by Lissa Poirot
Note: The Balsams Grand Resort is currently closed for renovations.
High in the mountaintops of northern New Hampshire, just shy of the Canadian border, awaits a grand dame hotel that has been entertaining families for more than 135 years. The Dix House, which began to welcome travelers passing through the heavily wooded Dixville Notch in 1874, celebrated its grand opening as an official place of lodging on Independence Day, 1875. In the 1880s, the house was expanded and could house up to 100 guests.
In 1895, Henry Hale, the inventor of the Pullman seat for railroad cars, purchased the Dix House and turned it into the grand resort property it is today, renaming it The Balsams, after the plentiful fir trees climbing the flanking mountains. (The air smells like Christmas!) By 1898, Hale had created a man-made lake for guests to enjoy, and soon the 8,000-acre resort was nicknamed the “Switzerland of America.”
In 2002, the hotel and its 8,000-acre property were placed on the National Register of Historic Places as a Historic District. Today, the resort honors its history by keeping close the traditions of the days of yore. Rooms with pine closets and floral wallpaper print are lacking televisions and mini-fridges. The desks are small, writing tables not meant to be used as work space. Air conditioning comes from opening a window to the chilled night air, or using the portable fan stashed in a closet. Bathtubs are clawed and sinks are pedestal. All are housed in majestic buildings with wraparound porches, towering turrets and expansive lawns.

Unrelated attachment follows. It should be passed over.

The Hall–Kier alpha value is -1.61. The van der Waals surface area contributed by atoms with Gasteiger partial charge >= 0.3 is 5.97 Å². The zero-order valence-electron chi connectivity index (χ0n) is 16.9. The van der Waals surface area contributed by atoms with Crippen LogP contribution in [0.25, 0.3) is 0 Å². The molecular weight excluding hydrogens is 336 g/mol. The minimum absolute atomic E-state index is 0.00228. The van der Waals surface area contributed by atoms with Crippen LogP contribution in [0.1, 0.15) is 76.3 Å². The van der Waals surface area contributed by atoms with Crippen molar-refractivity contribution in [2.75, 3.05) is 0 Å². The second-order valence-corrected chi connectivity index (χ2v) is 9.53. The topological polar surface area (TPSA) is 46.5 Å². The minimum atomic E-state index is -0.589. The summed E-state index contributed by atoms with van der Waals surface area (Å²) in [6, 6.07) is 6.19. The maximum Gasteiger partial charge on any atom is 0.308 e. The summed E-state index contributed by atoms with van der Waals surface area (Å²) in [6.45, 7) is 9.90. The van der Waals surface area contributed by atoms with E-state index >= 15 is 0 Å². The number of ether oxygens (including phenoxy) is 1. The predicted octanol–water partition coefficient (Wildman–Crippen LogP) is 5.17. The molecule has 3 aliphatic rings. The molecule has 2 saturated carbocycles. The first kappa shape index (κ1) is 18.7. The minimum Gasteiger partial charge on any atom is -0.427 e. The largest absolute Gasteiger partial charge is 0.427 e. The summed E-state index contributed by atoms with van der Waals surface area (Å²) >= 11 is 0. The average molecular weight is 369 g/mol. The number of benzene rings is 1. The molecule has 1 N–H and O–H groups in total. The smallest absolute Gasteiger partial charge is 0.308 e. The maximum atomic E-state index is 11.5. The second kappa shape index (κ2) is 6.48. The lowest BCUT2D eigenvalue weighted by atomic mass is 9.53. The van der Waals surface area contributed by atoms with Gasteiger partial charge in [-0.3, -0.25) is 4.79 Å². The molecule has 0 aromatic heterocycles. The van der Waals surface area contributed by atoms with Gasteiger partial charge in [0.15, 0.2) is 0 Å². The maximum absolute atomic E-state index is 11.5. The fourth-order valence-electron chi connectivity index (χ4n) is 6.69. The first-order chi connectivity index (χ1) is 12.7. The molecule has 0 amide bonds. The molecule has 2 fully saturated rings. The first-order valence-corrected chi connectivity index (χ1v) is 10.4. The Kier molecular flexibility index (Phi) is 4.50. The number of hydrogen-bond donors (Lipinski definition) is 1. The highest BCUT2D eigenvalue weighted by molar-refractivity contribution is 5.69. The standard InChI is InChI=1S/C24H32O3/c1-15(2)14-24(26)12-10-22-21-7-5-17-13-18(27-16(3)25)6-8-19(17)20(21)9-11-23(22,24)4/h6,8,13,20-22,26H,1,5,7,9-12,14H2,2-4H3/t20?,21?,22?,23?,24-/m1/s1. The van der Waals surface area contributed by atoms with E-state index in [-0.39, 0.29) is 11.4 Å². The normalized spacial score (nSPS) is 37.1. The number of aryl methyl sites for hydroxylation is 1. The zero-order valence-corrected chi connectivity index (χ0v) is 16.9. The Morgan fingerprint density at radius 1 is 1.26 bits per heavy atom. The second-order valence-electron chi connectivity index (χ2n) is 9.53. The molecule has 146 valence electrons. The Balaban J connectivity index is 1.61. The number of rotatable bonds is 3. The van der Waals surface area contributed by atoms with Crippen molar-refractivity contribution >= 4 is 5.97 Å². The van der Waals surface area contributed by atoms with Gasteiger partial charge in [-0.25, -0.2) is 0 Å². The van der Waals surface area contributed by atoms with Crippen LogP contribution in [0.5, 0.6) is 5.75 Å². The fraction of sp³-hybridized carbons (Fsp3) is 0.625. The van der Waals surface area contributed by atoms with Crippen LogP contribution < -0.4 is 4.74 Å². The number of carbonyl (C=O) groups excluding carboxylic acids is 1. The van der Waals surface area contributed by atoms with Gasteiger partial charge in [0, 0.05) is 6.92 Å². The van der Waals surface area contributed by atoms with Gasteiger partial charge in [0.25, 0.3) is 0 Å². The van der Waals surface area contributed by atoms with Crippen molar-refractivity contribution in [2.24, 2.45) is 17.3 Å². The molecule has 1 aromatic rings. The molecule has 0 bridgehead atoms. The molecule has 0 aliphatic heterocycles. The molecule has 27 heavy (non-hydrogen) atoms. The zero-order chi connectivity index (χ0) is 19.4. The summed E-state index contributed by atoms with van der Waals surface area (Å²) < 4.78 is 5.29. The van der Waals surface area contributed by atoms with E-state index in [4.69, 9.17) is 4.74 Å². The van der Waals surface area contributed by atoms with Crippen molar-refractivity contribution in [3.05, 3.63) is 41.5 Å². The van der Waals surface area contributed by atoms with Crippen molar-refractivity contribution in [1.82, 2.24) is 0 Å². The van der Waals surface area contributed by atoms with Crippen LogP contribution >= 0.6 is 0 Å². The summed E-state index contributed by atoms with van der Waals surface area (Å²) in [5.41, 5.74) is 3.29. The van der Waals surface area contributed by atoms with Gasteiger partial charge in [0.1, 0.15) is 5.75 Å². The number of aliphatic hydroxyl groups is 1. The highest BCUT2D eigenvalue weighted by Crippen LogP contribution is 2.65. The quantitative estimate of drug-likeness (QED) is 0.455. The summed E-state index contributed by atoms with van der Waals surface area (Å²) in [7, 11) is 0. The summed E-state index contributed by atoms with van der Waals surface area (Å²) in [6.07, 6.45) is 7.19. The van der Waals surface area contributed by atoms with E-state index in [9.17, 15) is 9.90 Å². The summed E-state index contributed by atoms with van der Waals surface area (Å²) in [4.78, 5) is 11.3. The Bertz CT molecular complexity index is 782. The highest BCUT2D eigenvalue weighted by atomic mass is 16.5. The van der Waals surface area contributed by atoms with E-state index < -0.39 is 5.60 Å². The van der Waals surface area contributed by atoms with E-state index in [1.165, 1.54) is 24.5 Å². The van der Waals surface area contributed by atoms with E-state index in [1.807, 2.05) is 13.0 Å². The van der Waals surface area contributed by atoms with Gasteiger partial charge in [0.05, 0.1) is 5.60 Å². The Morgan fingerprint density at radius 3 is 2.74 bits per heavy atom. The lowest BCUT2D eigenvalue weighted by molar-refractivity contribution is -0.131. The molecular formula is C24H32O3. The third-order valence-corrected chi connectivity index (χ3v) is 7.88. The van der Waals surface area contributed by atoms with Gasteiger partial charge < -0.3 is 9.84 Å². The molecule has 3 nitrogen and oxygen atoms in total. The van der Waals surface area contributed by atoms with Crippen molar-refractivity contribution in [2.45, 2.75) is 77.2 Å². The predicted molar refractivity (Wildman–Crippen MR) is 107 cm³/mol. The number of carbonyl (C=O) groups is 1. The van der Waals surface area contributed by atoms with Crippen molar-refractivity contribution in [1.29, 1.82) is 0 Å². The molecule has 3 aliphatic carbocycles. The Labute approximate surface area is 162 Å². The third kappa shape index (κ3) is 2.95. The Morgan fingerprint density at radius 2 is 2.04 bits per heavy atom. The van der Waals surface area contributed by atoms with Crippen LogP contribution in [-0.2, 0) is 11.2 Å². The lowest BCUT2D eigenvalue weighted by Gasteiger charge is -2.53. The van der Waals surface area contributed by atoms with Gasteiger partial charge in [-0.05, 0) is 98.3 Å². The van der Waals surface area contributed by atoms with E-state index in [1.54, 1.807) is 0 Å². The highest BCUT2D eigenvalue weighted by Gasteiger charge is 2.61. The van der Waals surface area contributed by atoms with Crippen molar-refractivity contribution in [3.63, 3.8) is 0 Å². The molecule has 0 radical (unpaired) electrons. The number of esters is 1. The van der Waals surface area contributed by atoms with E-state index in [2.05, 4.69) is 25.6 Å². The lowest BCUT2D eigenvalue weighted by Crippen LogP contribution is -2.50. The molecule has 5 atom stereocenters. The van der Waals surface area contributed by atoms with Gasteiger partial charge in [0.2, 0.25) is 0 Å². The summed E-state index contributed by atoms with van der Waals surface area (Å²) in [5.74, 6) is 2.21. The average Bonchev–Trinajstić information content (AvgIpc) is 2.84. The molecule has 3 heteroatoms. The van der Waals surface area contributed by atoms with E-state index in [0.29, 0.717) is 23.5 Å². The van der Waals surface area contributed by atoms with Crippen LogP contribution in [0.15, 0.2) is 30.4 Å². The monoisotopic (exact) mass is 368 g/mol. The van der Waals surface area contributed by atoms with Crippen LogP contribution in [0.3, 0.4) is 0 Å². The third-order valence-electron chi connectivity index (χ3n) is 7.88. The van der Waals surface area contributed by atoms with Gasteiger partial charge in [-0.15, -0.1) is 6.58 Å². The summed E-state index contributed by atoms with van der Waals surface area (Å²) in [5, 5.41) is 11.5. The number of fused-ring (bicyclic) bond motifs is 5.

Continuing the old-fashion resort feel (we likened it to the movie “Dirty Dancing!”) men are required to wear jackets to evening meals, and women are often dressed to the nines. The dining room provides assigned seating to families for the duration of their stay: same table, same service staff, and same neighbors at neighboring tables. An activities board is found in the lobby, listing the daily activities for families to enjoy: tennis, golf, hiking, moose spotting, dancing, movies, cooking demonstrations, arts and crafts.
The Balsams beckons for outdoor activity and families will find themselves doing just that. This is a place to spend time together and truly relax.
Our Editor Loves
- Kids programs galore
- Mountain setting with nothing but outdoor activities
- Old-fashioned vacation
- All Inclusive Rates
- Water Sports
- Children Programs
- Connecting Rooms
- Game Room
- Meal Plan
- Onsite Dining
Find the Best Price for Your Stay
Quaint is the best way to describe the Balsams traditional New England rooms that include standard rooms and suites.
Select Rooms are small in size and features a king, one double, two double or two twin beds. Superior Rooms are nearly double the size and feature two double beds or one king with a sitting area.
Our Parlor Suite consisted of two rooms with their own doors joined by a small hallway with a shared bathroom. The master room featured a king-sized bed and sitting area, while the second room was outfitted with a pullout sofa, coffee table, and two chairs, as well as a TV. Doors to the hallway could close us off from the room for privacy, although that made me nervous with two tots in tow.
Specialty Suites combine multiple or adjoining rooms and include the Tillotson Suite, with its wooden canopied beds and modern decor, the regal Governor's Suite and the round 1896 Suite. The Veranda Suite is actually more of a private cottage, with a great porch for watching nature slowly pass by.
Seventeen rooms on the property are dedicated to families with pets. These are housed in a building adjacent to the main hotel to provide a more pet-friendly environment.
Moose Safari, Mountain Bike Center